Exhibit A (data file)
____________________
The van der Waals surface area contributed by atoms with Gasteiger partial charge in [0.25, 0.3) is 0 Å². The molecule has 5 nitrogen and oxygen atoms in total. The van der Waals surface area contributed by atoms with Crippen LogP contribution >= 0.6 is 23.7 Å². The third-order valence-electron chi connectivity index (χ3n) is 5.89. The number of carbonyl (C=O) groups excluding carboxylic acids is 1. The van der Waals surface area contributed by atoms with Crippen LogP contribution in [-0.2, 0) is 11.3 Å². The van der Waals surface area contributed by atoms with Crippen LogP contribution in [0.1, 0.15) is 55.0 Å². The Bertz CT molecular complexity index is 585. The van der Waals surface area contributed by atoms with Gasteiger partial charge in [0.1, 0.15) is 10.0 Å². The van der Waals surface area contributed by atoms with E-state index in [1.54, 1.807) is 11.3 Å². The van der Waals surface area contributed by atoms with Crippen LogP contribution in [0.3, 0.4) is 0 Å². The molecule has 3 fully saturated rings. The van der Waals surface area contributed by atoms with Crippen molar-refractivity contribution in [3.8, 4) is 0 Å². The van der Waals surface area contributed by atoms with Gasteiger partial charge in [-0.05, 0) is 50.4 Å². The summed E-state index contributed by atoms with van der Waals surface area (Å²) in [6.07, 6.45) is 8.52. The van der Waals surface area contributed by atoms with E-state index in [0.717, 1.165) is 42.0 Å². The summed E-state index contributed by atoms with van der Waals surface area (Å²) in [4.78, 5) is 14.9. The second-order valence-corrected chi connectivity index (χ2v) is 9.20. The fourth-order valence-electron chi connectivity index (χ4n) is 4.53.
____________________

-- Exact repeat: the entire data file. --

The van der Waals surface area contributed by atoms with Gasteiger partial charge in [0.25, 0.3) is 0 Å². The molecule has 5 nitrogen and oxygen atoms in total. The van der Waals surface area contributed by atoms with Crippen LogP contribution >= 0.6 is 23.7 Å². The third-order valence-electron chi connectivity index (χ3n) is 5.89. The number of carbonyl (C=O) groups excluding carboxylic acids is 1. The van der Waals surface area contributed by atoms with Crippen LogP contribution in [-0.2, 0) is 11.3 Å². The van der Waals surface area contributed by atoms with Crippen LogP contribution in [0.1, 0.15) is 55.0 Å². The Bertz CT molecular complexity index is 585. The van der Waals surface area contributed by atoms with Gasteiger partial charge in [0.1, 0.15) is 10.0 Å². The van der Waals surface area contributed by atoms with E-state index in [1.54, 1.807) is 11.3 Å². The van der Waals surface area contributed by atoms with Crippen LogP contribution in [0.3, 0.4) is 0 Å². The molecule has 3 fully saturated rings. The van der Waals surface area contributed by atoms with Crippen molar-refractivity contribution in [3.8, 4) is 0 Å². The van der Waals surface area contributed by atoms with Gasteiger partial charge in [-0.05, 0) is 50.4 Å². The summed E-state index contributed by atoms with van der Waals surface area (Å²) in [6.07, 6.45) is 8.52. The van der Waals surface area contributed by atoms with E-state index in [0.717, 1.165) is 42.0 Å². The summed E-state index contributed by atoms with van der Waals surface area (Å²) in [4.78, 5) is 14.9. The second-order valence-corrected chi connectivity index (χ2v) is 9.20. The fourth-order valence-electron chi connectivity index (χ4n) is 4.53.